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NAIROBI, Kenya (AP) — The Latest on Kenya's elections to be held on Tuesday. (All times local):
Many residents in Nairobi engaged in last minute shopping on the eve of elections and while others made travel plans to leave the capital city after Tuesday's vote.
Alfred Nganga, a press liaison for Nakumatt, Kenya's largest supermarket chain, said the volume of customers Monday was the largest in recent weeks.
Elizabeth Obeiro, an accountant said she stocked up on supplies when she realized there might be a shortage because suppliers are not bringing products to the shops. "It's not that we are foreseeing doom, it's just that we are stocking up because supplies in markets have dwindled and we do not want to have a dry spell," she said. Most people are avoiding that inconvenience, Obiero said.
Nairobi resident Mercy Kathambi said she will vote in the capital and then travel with her son to their ancestral home in Meru in central Kenya because she is fearful of violence after the elections following the murder of an electoral official last week.
Electricity was restored Monday evening in Lamu County after sabotage by suspected Islamic extremists knocked out power to an estimated 100,000 people. Residents say the blackout lasted from 5 a.m. until 7 p.m.
Dozens of Kenyan going home to vote in Lamu County, on Kenya's Indian Ocean coast, are being given military escorts following two suspected al-Shabab attacks.
Kenyan journalist Bernice Mbugua said Monday the military had initially prevented vehicles from heading to Lamu because of fears that al-Shabab militants, who have been operating in dense forest in the area, would attack vehicles. She said many of the vehicles were passenger buses filled with people going to their home areas to vote.
Kenyan police said al-Shabab, extremist rebels from neighboring Somalia, are suspected of planting a roadside bomb that injured two people Monday and destroying the power pylon that caused the blackout in Lamu County. Al-Shabab militants have vowed they will disrupt Kenya's elections Tuesday.
In New York, United Nations spokesman Stephane Dujarric commented on Kenya's impending elections in a press briefing: "As in all elections we urge the leaders in the various political parties to respect the outcome of the elections and use existing legal channels to address any grievances. We also call for impartial and human rights compliant conduct of the police and security forces as a cornerstone for peaceful elections."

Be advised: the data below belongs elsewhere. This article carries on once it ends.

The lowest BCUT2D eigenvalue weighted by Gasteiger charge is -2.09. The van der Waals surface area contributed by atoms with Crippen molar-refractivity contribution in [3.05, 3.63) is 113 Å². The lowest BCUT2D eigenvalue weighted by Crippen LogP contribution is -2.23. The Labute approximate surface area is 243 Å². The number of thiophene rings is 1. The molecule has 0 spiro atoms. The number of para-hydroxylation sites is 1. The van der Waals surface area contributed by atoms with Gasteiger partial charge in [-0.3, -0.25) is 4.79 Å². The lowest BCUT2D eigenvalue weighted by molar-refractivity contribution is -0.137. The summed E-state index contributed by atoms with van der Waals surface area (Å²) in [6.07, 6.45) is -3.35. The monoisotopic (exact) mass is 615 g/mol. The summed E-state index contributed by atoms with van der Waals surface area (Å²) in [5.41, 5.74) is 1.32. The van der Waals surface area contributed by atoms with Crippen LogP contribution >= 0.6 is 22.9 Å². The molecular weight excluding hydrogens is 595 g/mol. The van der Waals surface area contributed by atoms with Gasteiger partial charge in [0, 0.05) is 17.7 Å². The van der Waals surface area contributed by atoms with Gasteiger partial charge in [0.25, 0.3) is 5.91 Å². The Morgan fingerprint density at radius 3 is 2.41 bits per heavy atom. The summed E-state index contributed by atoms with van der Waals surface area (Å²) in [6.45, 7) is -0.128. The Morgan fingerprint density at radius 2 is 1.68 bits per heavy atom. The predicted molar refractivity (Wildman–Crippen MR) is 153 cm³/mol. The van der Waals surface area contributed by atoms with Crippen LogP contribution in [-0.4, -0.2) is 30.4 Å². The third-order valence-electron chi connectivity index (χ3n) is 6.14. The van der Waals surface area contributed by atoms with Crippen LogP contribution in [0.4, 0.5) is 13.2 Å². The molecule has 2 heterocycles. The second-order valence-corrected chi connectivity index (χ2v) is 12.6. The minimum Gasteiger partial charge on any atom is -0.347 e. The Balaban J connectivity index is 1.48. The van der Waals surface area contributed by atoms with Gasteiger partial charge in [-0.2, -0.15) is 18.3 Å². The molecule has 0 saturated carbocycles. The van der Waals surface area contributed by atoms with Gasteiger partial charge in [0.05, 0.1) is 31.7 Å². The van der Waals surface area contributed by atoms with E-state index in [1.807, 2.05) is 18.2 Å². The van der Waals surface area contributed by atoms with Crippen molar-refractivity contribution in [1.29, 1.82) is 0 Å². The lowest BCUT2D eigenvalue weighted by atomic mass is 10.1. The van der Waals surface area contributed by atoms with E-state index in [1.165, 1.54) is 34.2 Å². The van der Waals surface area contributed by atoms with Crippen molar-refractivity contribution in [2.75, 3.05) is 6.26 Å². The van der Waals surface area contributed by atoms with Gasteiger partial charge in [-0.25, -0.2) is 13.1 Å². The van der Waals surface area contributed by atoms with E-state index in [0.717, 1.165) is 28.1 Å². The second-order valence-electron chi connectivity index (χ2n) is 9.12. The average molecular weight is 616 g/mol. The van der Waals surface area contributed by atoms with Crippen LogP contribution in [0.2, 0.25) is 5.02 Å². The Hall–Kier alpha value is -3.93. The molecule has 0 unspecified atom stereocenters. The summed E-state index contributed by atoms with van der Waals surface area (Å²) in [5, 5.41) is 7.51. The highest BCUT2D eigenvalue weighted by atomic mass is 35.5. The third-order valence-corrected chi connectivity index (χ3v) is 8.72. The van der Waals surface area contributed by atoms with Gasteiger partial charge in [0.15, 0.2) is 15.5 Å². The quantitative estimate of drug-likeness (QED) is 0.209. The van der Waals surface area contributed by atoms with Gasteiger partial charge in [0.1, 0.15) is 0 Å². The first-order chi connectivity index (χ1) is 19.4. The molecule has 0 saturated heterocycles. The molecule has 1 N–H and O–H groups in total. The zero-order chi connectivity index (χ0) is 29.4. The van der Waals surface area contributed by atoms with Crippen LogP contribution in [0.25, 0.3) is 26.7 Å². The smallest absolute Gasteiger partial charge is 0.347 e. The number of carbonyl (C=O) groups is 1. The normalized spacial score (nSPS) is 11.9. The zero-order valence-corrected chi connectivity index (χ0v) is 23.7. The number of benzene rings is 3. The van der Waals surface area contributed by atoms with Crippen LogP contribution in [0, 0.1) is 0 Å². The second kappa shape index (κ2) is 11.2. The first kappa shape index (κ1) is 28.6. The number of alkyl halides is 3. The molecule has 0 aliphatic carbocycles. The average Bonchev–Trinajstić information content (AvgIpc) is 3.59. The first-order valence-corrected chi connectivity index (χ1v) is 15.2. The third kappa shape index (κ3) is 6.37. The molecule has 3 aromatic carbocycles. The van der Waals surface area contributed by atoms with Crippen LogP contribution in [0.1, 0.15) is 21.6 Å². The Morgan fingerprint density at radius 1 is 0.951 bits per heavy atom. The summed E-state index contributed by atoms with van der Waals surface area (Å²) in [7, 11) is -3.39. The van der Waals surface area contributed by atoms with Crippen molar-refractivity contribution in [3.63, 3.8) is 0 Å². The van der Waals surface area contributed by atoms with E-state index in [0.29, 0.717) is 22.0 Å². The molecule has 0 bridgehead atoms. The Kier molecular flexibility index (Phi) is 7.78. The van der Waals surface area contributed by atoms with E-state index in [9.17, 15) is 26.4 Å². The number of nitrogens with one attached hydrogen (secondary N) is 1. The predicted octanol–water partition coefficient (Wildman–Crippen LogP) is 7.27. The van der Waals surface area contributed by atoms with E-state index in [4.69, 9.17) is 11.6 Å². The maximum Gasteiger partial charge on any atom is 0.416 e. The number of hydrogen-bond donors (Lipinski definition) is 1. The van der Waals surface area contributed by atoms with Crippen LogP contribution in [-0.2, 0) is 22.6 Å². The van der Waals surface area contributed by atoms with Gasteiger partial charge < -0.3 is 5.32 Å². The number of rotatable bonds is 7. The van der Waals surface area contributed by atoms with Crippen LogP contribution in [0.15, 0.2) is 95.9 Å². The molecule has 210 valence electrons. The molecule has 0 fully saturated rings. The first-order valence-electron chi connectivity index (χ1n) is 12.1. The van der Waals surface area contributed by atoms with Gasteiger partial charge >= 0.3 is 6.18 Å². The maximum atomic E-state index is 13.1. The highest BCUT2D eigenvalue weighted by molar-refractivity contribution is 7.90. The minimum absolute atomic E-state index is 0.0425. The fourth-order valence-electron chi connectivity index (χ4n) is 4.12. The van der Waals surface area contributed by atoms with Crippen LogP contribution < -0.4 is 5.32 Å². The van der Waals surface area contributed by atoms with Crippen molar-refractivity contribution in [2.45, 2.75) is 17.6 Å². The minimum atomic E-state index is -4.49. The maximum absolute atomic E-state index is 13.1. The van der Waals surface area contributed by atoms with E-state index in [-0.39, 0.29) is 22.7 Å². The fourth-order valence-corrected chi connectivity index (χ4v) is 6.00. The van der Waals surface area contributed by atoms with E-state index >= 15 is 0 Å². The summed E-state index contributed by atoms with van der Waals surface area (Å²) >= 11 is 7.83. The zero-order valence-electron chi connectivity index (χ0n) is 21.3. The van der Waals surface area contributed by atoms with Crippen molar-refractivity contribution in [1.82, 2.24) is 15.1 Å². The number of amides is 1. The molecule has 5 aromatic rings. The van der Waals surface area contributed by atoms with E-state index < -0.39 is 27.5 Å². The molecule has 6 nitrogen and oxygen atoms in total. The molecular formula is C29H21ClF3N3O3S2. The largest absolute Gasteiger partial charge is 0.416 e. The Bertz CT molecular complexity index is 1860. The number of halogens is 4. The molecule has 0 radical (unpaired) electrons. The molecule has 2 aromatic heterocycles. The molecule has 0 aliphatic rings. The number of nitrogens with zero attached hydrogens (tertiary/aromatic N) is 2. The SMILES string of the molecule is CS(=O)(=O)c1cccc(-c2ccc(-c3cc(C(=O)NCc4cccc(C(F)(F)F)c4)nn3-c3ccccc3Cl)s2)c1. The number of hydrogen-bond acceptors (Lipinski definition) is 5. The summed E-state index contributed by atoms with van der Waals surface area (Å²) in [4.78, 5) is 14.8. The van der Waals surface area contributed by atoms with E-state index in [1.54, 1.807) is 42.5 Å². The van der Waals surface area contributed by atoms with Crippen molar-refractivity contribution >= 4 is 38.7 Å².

A Kenya government official says suspected Islamic extremists have blown up an electricity pylon creating a blackout in the coastal Lamu County on the eve of national elections.
Kenya Power and Lighting Company Manager for Lamu County Bernard Munywere Kataka said Monday an electricity pylon carrying over 220 kilovolts of electricity fell after the blast. Police say a roadside bomb suspected to have been planted by Somalia's rebels al-Shabab in the same area injured two people travelling in a lorry. Al-Shabab have vowed retribution on Kenya for sending troop to Somalia to fight the militants.
Kenya will be conducting general elections Tuesday for the presidency and more than 1,800 elected officials, including governors, legislative representatives and county officials. Fears of violence were increased by the murder of an electoral official in charge of technology days ahead of the polls.
The chief justice of Kenya's top court says the judiciary will resolve any disputes that might arise from a tightly contested election on Tuesday.
David Maraga, president of Kenya's Supreme Court, said Monday that "we are ready to deal" with any problems after the vote pitting President Uhuru Kenyatta against main opposition leader Raila Odinga. Maraga spoke after meeting former U.S. Secretary of State John Kerry, who is among international observers who will be monitoring the election.
Odinga alleged voting irregularities after losing to Kenyatta in the 2013 election and took his case to the Supreme Court, which ruled in Kenyatta's favor by saying the election was valid.
Odinga was also a candidate in the 2007 election, which was followed by deadly violence fueled by ethnic rivalries.
AP writers Tom Odula and Christopher Torchia in Nairobi and Edith M. Lederer in New York contributed to this report.